Independent Film Festival of Boston 2018: Won’t You Be My Neighbor?, by Sarah Brinks
I grew up watching Mr. Rogers’ Neighborhood. I loved meeting all of Mr. Rogers neighbors and friends and visiting the land of make believe. Won’t You Be My Neighbor is a heartwarming documentary about Mr. Rogers’ Neighborhood host and creator Fred Rogers. It is a celebration of Rogers and what Mr. Rogers’ Neighborhood was for over thirty years.
I knew Won’t You Be My Neighbor was going to make me cry and it did from nearly start to finish. I doubt there was a dry eye in the theater by the end of the film but I wouldn’t describe Won’t You Be My Neighbor as being emotionally manipulative. It simply tells the story of an extremely rare thing: a truly good man. Rogers was an ordained minister who believed that children’s feelings are just as important and valuable as adults. He also believed that love or a lack of love was what drove people’s actions from infancy to adulthood. He was described by a friend in the film as a man whose faith told him to love his neighbor and love himself. That is what he brought to his neighborhood in each episode.
While I do believe–and the film makes a very strong argument–that Rogers was a deeply kind, compassionate, and patient man, he was not flawless. François Clemmons talks about how he was not allowed to be openly gay on the program in the 60’s because Rogers wouldn’t allow it. However, he did come around on the issue and did accept Clemmons sexuality in the end. Clemmons speaks about being on the show for two years and hearing Mr. Rogers say every time, “I love you just the way you are” and he finally asked him, “Are you talking to me Fred?” and Mr. Rogers answered, “Yes, and you finally heard me today.” It also tackles the recent criticism that Mr. Rogers telling you that you are special and loved just for who you are has made the recent generation so entitled. I have to give director, Morgan Neville a lot credit, he lets Rogers tell the audience exactly what he meant by that with footage from a commencement speech he gave at a college.
While Mr. Rogers’ Neighborhood is a big focus of the movie, Neville also spends a lot of time looking at other parts of Rogers’ life. In particular they talk about how people couldn’t quite accept Rogers as the man he really was. Because people couldn’t believe or accept that he really was Mr. Rogers, they made up a lot of rumors about him being gay, him being a navy seal, and having tattoos all over his arms, none of which are true. We see Rogers at the local pool swimming in the film and see he doesn’t have a single tattoo on his body. He was also adamantly against violence and was raised quite rich and affluent and never had to serve in the navy. Clemmons addresses the question of Rogers’ sexuality. He says that he knew that man for over twenty years and he would have been able to tell if Rogers was gay. Rogers was just a man who felt passionately and used kindness and love to communicate and interact with the world.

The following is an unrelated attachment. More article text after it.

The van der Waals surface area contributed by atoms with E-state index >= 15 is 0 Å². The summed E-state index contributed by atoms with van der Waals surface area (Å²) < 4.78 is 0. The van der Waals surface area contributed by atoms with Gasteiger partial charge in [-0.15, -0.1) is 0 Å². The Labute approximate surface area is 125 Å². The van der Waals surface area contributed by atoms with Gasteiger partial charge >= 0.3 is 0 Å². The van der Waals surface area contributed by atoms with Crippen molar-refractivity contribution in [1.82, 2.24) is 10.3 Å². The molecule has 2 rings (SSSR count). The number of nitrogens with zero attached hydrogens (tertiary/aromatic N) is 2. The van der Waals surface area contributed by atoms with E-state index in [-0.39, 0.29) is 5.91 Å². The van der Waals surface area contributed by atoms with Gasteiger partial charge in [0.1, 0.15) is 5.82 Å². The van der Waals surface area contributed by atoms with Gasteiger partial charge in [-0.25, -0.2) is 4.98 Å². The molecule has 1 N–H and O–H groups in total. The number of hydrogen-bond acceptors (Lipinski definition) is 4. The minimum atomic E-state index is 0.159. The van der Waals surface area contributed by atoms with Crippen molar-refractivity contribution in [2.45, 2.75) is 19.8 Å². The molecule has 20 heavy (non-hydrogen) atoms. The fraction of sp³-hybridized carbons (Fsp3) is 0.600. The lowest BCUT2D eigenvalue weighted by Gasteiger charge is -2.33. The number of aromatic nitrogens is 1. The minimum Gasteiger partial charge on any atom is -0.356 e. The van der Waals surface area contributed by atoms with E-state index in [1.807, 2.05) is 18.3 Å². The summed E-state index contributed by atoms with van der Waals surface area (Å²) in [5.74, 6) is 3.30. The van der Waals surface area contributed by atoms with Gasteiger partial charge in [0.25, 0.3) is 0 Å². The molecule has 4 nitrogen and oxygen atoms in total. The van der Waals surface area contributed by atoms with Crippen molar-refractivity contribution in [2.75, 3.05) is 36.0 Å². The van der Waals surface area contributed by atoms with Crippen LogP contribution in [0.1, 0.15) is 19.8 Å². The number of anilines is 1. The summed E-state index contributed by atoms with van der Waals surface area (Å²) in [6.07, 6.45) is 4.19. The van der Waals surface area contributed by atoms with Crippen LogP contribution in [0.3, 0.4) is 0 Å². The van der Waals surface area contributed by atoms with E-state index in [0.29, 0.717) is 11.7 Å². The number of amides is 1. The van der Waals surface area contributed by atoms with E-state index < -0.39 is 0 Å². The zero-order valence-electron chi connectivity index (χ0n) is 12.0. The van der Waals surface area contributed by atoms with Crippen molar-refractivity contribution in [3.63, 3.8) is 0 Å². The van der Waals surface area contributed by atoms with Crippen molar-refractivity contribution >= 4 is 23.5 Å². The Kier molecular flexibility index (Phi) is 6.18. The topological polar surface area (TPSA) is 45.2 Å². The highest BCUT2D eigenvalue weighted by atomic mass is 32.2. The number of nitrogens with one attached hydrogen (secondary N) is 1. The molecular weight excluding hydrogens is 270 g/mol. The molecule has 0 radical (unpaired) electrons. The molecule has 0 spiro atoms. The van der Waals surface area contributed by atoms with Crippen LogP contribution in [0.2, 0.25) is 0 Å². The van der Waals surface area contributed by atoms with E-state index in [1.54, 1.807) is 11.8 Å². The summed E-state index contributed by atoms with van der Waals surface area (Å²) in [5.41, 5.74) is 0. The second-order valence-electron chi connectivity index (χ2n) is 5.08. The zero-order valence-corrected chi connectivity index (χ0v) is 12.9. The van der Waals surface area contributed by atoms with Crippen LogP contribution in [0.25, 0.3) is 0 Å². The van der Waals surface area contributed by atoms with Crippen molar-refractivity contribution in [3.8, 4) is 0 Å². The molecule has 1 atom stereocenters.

Mr. Rogers’ Neighborhood was groundbreaking and ahead of its time in so many ways. Rogers was at the forefront of creating children’s television. He also tackled some incredibly difficult topics. Throughout the film interviews with friends, industry professionals, and members of the Mr. Rogers’ Neighborhood crew talk about what it was like to take big topics in the headlines or in child development and talk about them on the show. They talk about what it was like to tackle the Vietnam War, the Challenger explosion, and the assassination of Bobby Kennedy. But they also show how Mr. Rogers would tackle things like death, divorce, and feeling different. The is a scene when Lady Aberlin and Daniel Tiger sing a duet about being different and that being okay which left me openly weeping.
I feel like since the 2016 election I have been more sensitive to the good in this world but also to the bad. Won’t You Be My Neighbor takes a look a truly good man and the profound effect he had on the lives of several generations of children. A friend in the film does ask if Mr. Rogers really made a difference with his show and I don’t know the answer. But he did try and that should be celebrated and cherished no matter what. It was refreshing and welcoming to sit for two hours and celebrate people for their differences and uniqueness rather than berate them and see them as ‘other’. We could all be kinder to our neighbors in this day and age and Won’t You Be My Neighbor is a good reminder of that. I cannot recommend this movie enough but you should have a good supply of tissues at the ready.